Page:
Members of Coast Guard Sector Anchorage experience the effects of an aircraft crash in the water in a portable airframe escape traininer at Learn to Return Training Systems in Anchorage, Alaska, Jan. 19, 2017. The members learned techniques for escapting both stable and submerged airframes. U.S. Coast Guard photo by Ensign Travis Dopp.

A crash course in crash landings

Frostbite and heart failure set in quickly as the mercury drops, and there’s no time to lose. It’s time to make a fire.


Sector ANC

Serving up hope

Members of Coast Guard Sector Anchorage donned aprons instead of the uniform of the day Tuesday to volunteer at the Downtown Soup Kitchen Hope Center in Anchorage.


160926-G-LB304-1084Nome Eskimo Community

Keeping Nome like no other place

As maritime traffic increases in the Arctic, the dangers of an oil spill creep closer to the “Anvil City.” For the Northwest Arctic Sub Area Committee, the top of the agenda is keeping Nome like no other place.


Petty Officer 2nd Class Hali Lombardi, a crewmember of Coast Guard Station Valdez, stands with her dog Chloe next to the 45-foot Response Boat-Medium at the station's boat dock in Valdez Harbor, Alaska, Sept. 14, 2016. U.S. Coast Guard photo by Petty Officer 1st Class Bill Colclough.

Shipmate of the Week: Petty Officer 2nd Class Hali Lombardi

Petty Officer 2nd Class Hali Lombardi, a boatswain’s mate at Coast Guard Station Valdez, Alaska, passed her crew member check ride on the station’s 45-foot Response Boat-Medium earlier this week. Although she reported to Alaska only two months ago, this is […]


A member of Alaska Chadux Corporation displays stacks of boom used to contain spilled oil to an assembly of Bethel, Alaska community members, Aug. 1, 2016. U.S. Coast Guard photo.

Bringing it to Bethel: Oil spill response training in Western Alaska

Story and photos provided by Lt. James Daugherty, Prevention, Coast Guard Sector Anchorage Coast Guard Sector Anchorage teamed up with members of the Environmental Protection Agency and the Alaska Department of Environmental Conservation to bring oil spill response training to […]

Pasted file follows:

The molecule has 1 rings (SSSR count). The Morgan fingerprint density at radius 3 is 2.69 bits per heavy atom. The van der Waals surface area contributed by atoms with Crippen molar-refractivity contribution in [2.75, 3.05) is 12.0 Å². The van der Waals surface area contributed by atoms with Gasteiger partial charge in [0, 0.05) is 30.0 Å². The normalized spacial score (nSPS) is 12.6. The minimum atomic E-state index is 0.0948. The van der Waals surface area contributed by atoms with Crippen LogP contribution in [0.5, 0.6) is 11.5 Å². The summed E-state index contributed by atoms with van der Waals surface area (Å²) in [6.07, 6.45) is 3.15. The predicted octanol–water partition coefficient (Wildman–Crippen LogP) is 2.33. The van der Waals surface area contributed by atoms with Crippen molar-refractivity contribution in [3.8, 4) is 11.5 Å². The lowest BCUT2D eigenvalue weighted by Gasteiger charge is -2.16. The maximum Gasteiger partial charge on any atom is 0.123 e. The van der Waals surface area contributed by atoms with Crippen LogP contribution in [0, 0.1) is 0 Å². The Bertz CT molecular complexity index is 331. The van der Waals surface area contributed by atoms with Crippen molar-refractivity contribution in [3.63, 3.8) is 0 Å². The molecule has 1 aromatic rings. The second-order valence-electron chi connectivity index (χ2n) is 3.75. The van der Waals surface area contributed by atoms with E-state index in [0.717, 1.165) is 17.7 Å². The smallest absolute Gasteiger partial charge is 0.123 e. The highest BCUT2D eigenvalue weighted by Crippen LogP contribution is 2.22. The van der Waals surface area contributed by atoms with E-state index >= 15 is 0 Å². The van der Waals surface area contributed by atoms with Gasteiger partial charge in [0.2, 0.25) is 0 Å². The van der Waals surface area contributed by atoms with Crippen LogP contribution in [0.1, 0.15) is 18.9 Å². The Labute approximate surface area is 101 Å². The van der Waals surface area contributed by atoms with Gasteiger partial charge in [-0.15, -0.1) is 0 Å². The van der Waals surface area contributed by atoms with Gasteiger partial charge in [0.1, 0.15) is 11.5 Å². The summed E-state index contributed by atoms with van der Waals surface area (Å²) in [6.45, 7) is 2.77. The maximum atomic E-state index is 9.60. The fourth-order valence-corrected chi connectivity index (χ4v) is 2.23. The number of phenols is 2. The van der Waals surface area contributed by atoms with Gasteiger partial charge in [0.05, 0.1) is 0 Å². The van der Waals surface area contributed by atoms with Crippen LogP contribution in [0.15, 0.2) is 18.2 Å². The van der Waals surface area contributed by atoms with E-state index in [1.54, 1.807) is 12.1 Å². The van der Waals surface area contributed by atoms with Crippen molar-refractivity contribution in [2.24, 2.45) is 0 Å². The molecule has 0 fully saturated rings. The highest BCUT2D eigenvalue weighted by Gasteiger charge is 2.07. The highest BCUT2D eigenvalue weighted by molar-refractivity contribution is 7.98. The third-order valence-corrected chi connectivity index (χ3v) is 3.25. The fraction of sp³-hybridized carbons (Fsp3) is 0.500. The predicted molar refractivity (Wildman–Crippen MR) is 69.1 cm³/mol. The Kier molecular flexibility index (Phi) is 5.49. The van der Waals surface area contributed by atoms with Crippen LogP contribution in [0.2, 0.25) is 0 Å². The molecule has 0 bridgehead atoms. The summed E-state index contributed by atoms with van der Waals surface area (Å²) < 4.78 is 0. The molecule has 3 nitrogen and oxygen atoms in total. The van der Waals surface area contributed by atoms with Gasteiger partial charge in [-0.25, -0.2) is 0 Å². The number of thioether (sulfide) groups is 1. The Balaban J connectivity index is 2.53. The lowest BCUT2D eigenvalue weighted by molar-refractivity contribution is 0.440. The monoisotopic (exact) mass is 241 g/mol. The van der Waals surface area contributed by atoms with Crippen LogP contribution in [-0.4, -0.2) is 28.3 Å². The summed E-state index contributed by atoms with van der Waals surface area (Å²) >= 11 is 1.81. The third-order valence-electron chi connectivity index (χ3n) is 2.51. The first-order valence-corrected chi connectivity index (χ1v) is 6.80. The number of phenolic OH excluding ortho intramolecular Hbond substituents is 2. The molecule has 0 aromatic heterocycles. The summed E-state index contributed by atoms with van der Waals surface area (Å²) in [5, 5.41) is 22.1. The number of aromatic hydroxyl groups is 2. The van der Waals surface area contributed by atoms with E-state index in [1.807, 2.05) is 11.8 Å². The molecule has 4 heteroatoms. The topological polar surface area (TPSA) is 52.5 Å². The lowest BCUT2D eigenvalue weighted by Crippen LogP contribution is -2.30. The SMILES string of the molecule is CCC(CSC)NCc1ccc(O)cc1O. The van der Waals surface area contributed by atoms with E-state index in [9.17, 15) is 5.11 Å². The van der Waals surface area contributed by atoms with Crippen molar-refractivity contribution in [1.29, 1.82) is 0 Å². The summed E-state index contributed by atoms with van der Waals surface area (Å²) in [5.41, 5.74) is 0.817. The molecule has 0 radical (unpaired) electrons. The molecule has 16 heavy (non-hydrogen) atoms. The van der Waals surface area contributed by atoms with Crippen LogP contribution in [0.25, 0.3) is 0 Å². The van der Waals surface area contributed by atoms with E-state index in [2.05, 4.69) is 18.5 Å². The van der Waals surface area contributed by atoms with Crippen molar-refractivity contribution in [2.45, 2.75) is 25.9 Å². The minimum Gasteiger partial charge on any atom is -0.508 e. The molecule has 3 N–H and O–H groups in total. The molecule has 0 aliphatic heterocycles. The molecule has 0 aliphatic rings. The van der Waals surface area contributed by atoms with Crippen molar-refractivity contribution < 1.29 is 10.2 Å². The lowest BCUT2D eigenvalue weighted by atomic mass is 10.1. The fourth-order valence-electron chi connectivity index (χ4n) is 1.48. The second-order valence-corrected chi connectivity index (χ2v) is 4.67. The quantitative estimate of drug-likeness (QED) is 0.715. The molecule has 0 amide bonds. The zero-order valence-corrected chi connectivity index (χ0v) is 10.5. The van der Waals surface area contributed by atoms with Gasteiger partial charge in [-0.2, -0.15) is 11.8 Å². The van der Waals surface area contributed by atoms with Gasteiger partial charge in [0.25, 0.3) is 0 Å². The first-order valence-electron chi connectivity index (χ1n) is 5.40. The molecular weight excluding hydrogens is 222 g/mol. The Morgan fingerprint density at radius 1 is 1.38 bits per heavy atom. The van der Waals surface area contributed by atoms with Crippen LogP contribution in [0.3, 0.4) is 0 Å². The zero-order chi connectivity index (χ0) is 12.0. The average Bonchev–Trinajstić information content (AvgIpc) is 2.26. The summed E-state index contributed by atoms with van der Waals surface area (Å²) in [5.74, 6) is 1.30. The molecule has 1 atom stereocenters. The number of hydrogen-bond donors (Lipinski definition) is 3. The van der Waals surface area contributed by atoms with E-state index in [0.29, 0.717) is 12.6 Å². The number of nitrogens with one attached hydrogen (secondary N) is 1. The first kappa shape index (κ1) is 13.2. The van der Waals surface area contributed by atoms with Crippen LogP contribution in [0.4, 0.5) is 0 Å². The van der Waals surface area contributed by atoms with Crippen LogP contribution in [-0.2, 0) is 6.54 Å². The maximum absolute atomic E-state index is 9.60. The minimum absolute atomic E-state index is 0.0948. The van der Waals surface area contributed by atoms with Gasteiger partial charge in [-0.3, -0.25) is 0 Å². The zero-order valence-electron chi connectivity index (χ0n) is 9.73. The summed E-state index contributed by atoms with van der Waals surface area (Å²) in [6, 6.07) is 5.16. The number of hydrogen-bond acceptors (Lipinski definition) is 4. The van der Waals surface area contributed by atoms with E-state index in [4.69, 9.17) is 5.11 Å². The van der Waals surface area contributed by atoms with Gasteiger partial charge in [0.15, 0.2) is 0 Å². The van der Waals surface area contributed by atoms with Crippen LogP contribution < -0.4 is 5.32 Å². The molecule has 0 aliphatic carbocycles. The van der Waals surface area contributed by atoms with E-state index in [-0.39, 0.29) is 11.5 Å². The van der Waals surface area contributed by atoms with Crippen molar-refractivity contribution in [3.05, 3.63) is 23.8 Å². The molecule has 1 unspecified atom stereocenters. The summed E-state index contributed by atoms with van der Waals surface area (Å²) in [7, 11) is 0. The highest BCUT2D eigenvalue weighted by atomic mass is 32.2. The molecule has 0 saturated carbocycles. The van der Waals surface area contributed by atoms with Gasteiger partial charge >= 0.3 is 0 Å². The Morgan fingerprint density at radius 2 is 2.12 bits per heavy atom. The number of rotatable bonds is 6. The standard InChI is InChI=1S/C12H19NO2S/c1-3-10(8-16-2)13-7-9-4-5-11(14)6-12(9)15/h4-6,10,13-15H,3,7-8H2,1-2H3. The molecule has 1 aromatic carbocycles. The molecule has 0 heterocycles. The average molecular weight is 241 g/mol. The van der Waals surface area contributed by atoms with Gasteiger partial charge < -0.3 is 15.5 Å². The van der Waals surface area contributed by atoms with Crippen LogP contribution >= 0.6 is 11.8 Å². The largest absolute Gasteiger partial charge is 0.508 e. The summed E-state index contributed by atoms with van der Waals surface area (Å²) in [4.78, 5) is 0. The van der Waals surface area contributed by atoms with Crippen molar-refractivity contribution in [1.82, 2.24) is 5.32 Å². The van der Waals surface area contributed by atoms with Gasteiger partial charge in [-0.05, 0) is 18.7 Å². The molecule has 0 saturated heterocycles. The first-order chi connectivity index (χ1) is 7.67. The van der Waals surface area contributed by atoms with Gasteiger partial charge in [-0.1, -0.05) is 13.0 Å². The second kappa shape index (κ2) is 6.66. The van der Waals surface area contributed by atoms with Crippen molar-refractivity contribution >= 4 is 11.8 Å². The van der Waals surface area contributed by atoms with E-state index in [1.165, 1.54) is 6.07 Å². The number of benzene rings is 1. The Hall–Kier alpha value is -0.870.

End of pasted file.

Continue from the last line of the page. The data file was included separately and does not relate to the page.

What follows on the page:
Petty Officer 2nd Class Jacob Warner, a rescue swimmer at Air Station Kodiak, performs an ice rescue during training at Upper 6 Mile Lake on Joint Base Elmendorf-Richardson, Alaska, March 17, 2016. During the training, members from Air Station Kodiak, Sector Anchorage and the National Ice Rescue School in Essexville, Michigan, worked together to perform ice rescues from an MH-60 Jayhawk helicopter and an MH-65 Dolphin helicopter. U.S. Coast Guard photo by Petty Officer 3rd Class Meredith Manning

Coast Guard rescuers train on thin ice

While ice rescue training is not unfamiliar to Coast Guard members in cold climates like Alaska, incorporating air rescue added a new element for these crews. Members from Air Station Kodiak, Sector Anchorage and the National Ice Rescue School in Essexville, Michigan, teamed up to perform ice rescues from an MH-60 Jayhawk helicopter and an MH-65 Dolphin helicopter at Upper 6 Mile Lake on Joint Base Elmendorf-Richardson, Alaska. For the participating members it was an experience that brought new elements into their normal training evolutions.


Coast Guard Chief Petty Officer Richard Whitney from Sector Anchorage instructs a group of Boy Scouts in map making during a campboree near Trapper's Creek, Alaska, Sept. 7, 2013.  Whitney, along with members of the Alaska Mountain Rescue Group and MAT+SAR K9 team were on hand to assist the scouts with earning search and rescue merit badges during the event.  U.S. Coast Guard photo by Petty Officer 1st Class Shawn Eggert.

Coast Guard, agency partners help Boy Scouts become rescuers of tomorrow

More than 100 boys attended the Eklutna Fall Campboree, and most of them attempted to earn a search and rescue merit badge. Between the skills they acquired at camp and the lessons they learned from professional emergency responders, it should be of little surprise if the next hiker or camper to go missing in the Alaskan wilderness is rescued with the aid of a Boy Scout.